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Defending democratic socialism, Bernie Sanders seeks to reclaim 2020 progressive mantle

Alex Roarty, McClatchy Washington Bureau on

Published in News & Features

WASHINGTON -- In just the last week, Bernie Sanders has confronted Walmart executives, marched with striking McDonald's workers, and articulated a robust defense of democratic socialism in America.

A normal campaign schedule, this is not.

Sanders' emphasis on picket-line activism is a reminder, his campaign aides say, of the Vermont senator's unique grassroots approach to politics -- one they are betting will distinguish him in a crowded Democratic presidential field.

Sanders, a self-described political revolutionary, has long embraced the socialist label and marched alongside progressive activists. But as his 2020 rivals -- most notably, Elizabeth Warren -- have adopted some ideas that are even further to the left than his own, Sanders hopes that a campaign that goes beyond rallies and position papers bolsters his claim that he is the most authentic progressive champion in the race.

"When I go out and I walk on picket line with low-wage workers, or when I stand with Walmart employees at a rally to put pressure on the board, what I am doing is using my position as U.S. senator to help organize grassroots folks to stand up and fight," Sanders said in a recent interview with McClatchy. "And when they do that, that's when change takes place.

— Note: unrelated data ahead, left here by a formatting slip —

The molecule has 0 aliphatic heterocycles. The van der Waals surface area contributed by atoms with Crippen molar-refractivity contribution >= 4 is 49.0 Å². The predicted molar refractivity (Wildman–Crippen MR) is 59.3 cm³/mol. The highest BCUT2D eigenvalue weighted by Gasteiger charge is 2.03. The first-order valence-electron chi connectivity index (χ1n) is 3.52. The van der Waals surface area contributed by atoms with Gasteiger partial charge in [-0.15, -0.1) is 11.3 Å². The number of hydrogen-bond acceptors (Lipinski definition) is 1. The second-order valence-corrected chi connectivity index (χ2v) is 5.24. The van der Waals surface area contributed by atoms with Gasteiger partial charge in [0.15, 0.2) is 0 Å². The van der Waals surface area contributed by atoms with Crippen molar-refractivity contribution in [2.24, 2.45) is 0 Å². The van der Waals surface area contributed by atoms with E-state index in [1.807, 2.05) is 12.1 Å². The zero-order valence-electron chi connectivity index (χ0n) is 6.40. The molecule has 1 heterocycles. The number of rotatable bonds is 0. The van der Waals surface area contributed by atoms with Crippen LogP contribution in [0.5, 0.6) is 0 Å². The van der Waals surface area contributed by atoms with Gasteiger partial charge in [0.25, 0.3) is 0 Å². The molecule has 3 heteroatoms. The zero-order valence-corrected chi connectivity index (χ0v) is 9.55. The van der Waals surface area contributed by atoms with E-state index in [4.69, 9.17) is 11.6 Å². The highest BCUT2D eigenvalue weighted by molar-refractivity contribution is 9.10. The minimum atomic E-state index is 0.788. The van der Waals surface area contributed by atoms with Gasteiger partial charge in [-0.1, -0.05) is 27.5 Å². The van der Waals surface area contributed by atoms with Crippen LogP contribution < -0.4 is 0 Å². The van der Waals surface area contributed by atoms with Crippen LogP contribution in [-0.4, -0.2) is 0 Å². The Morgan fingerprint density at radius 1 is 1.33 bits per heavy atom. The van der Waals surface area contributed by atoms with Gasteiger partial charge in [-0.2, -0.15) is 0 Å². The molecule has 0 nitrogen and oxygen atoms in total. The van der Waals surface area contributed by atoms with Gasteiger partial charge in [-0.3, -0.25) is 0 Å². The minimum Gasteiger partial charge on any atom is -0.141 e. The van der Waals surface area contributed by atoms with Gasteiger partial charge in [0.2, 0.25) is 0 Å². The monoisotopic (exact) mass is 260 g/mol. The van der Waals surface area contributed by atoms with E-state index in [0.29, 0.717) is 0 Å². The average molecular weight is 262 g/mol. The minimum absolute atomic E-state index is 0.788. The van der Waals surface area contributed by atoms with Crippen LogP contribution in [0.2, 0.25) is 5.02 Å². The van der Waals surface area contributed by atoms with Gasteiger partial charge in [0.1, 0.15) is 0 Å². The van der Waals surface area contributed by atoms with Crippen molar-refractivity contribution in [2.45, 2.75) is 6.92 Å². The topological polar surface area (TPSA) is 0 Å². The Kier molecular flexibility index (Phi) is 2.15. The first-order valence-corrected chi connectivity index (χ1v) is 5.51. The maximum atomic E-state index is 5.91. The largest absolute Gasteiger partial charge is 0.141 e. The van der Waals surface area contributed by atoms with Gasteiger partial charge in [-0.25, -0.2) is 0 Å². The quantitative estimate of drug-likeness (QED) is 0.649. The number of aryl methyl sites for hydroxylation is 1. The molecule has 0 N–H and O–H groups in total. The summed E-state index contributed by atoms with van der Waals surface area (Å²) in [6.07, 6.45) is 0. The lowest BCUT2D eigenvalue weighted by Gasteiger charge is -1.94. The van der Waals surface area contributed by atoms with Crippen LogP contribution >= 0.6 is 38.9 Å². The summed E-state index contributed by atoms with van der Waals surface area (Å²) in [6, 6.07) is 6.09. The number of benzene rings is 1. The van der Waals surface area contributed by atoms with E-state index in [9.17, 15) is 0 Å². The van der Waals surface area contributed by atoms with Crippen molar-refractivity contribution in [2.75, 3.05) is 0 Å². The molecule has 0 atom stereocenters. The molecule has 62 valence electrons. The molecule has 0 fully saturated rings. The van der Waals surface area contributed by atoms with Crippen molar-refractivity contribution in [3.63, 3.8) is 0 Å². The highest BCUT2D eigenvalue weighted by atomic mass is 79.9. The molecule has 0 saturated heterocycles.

"I see myself as part of a movement, because I believe that's the only way we bring about change," he added.

Sanders used a speech in Washington on Wednesday to defend democratic socialism, arguing that the philosophy was essential for the country to repel what he sees as the rising forces of racism, xenophobia, and corporatism.

Drawing a direct parallel to former Democratic President Franklin Delano Roosevelt, Sanders said an agenda of economic justice can and must be used to defeat President Donald Trump in the 2020 election.

"It is my very strong belief that the U.S. must reject the path of hatred and divisiveness and instead find the moral courage to choose a different path, a higher path, a path of compassion, justice, and love," Sanders said. "And that is the path that I call democratic socialism."

Sanders is the only major candidate in the Democratic field to call himself a democratic socialist, a label that is drawing the ire of not only Republicans, but some of his more moderate primary opponents. Former Colorado Gov. John Hickenlooper, for instance, plans to give a speech rebutting Sanders' economic vision on Thursday.


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